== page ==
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Parts of 99-year-old Currey Road bridge broken down for Monorail

MMRDA has razed portions of the structure in three places, to erect the pillars of the Monorail project; BMC says it never gave permission to break the structure, while the development body claims it did

The old makes way for the new is the adage. However, in this case, a near-century-old structure was unceremoniously broken down to make way for a modern transportation project. The Mumbai Metropolitan Region Development Authority (MMRDA) has razed portions of the Currey Road bridge for its Monorail construction work.

The MMRDA has demolished the bridge wall at three places, in order to erect pillars for the Wadala-Jacob circle Monorail corridor. Pics/Datta Kumbhar
The MMRDA has demolished the bridge wall at three places, in order to erect pillars for the Wadala-Jacob circle Monorail corridor. Pics/Datta Kumbhar

The Currey Road bridge, officially called Mahadev Palav Marg, was built in 1915 and connects the Dr Babasaheb Ambedkar Road near Bharatmata theater in the east, and N M Joshi Marg towards Lower Parel in the west.

At three places, the two-feet thick wall of the stone-made bridge has been destroyed, in order to erect pillars that will serve the upcoming Wadala-Jacob Circle corridor of the Monorail.

The wall nearly 12 to 15 feet in height has been taken apart. The bridge had been closed for four-wheelers since December 2012. Only two-wheelers use the bridge currently, with rest of the traffic being diverted via Chinchpokli and Elphinstone bridge.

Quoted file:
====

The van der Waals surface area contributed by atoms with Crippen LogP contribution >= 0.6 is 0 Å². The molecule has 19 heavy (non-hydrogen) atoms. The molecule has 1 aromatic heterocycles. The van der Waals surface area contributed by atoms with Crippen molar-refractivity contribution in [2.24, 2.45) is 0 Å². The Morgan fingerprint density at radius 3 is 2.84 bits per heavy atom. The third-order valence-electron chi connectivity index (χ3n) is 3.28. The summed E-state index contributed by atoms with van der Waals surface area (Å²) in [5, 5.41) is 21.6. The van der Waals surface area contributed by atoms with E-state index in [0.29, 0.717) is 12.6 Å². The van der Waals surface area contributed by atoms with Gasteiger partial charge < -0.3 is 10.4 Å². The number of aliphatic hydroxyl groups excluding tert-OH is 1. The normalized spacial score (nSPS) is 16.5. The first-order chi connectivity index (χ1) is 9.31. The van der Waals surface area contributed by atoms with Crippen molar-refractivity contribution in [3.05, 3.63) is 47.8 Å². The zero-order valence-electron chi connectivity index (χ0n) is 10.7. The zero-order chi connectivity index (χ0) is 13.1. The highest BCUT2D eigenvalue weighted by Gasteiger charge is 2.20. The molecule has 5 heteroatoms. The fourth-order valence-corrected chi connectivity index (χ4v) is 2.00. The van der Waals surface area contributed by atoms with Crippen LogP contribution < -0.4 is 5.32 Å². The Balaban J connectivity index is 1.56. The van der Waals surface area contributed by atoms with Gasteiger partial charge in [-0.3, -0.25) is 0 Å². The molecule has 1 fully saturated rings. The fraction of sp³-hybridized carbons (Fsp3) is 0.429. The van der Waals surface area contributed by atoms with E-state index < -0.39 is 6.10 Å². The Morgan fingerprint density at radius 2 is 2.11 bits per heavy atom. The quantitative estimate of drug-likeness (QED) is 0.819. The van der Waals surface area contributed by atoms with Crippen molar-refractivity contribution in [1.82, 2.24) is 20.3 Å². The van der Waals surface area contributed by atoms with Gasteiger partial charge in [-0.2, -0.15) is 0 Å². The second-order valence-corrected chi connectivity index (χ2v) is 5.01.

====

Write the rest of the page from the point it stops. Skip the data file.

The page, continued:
'Illegal demolition'
The Brihanmumbai Municipal Corporation (BMC) has been caught napping after its property was damaged. Civic authorities say they never permitted any damage to the wall.

“We have not given any permission to break or damage the structure of the wall. We only gave the nod to lay cables near the bridge,” said S O Kori, chief engineer of the BMC’s Bridges department. He further states that an official from his department would soon visit the site to check on the wall.

According to a historian mid-day spoke to, “While the bridge is not in the heritage list, it is proposed that the structure be included in the prestigious list. I feel the original look of Mumbai is changing. Other old bridges, too, may meet the same fate. This should not happen.”

The other side
MMRDA claims they had all required permissions in place. “We cannot break the wall without the permission of the concerned authority. I will have to check on this,” said Dilip Kawathkar, MMRDA’s joint project director.

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